MACROEVOLUTIO1 - matter of fact, do animals evolve in...

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MACROEVOLUTION: TEMPO AND MODE. I We now consider the tempo (i.e., rate, and any modulation thereof) and the mode (i.e., the particular form or manner) of evolution. The use of these two words to focus the study of evolution is attributed to George Gaylord Simpson who's book, Tempo and Mode in Evolution, brought a paleontological perspective into the Modern Synthesis and applied the thinking of population variation and genetics the patterns of the fossil record. Thus, Simpson attempted to show that macroevolution (evolution above the species level) could be accounted for by familiar mechanisms of microevolution (genetic changes within population). He begins with the question: "How fast, as a
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Unformatted text preview: matter of fact, do animals evolve in nature?" To answer this question we consider evolutionary rates . Simpson identified two general classes of evolutionary rates: Phylogenetic (or morphological) rates measure the rates of evolution of characters (single or complexes) within phylogenetic lineages and are quantified as measured change in a character(s) per unit time ; taxonomic rates measure the rates at which taxa replace one another in the fossil record and are quantified by two reciprocal methods: 1) number of taxa originating and going extinct during a span of time, or reciprocally 2) the average number of years a taxon remains extant (more below)....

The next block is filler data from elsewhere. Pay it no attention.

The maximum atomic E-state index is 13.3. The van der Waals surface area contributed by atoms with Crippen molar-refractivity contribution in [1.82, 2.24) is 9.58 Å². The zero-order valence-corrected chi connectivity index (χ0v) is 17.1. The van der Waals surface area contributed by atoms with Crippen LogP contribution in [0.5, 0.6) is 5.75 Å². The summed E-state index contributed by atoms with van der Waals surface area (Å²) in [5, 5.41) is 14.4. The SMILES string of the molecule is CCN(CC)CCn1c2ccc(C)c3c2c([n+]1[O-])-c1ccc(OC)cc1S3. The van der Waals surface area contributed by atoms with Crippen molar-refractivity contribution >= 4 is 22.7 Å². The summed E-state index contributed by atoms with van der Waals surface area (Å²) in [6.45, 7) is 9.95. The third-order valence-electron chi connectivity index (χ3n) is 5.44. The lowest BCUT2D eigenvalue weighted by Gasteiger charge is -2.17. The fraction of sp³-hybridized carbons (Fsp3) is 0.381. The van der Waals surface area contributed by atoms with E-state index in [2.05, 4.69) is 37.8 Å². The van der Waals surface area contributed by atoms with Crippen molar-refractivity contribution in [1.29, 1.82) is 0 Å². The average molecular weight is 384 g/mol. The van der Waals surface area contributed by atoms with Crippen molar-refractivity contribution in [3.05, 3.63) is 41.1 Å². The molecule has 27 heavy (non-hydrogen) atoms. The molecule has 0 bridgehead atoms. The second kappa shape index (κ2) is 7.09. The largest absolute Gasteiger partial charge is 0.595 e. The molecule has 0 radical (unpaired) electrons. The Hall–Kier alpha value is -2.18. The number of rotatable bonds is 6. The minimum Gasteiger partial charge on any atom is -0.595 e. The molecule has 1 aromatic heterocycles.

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This note was uploaded on 11/06/2011 for the course BIO BSC1010 taught by Professor Gwenhauner during the Fall '10 term at Broward College.

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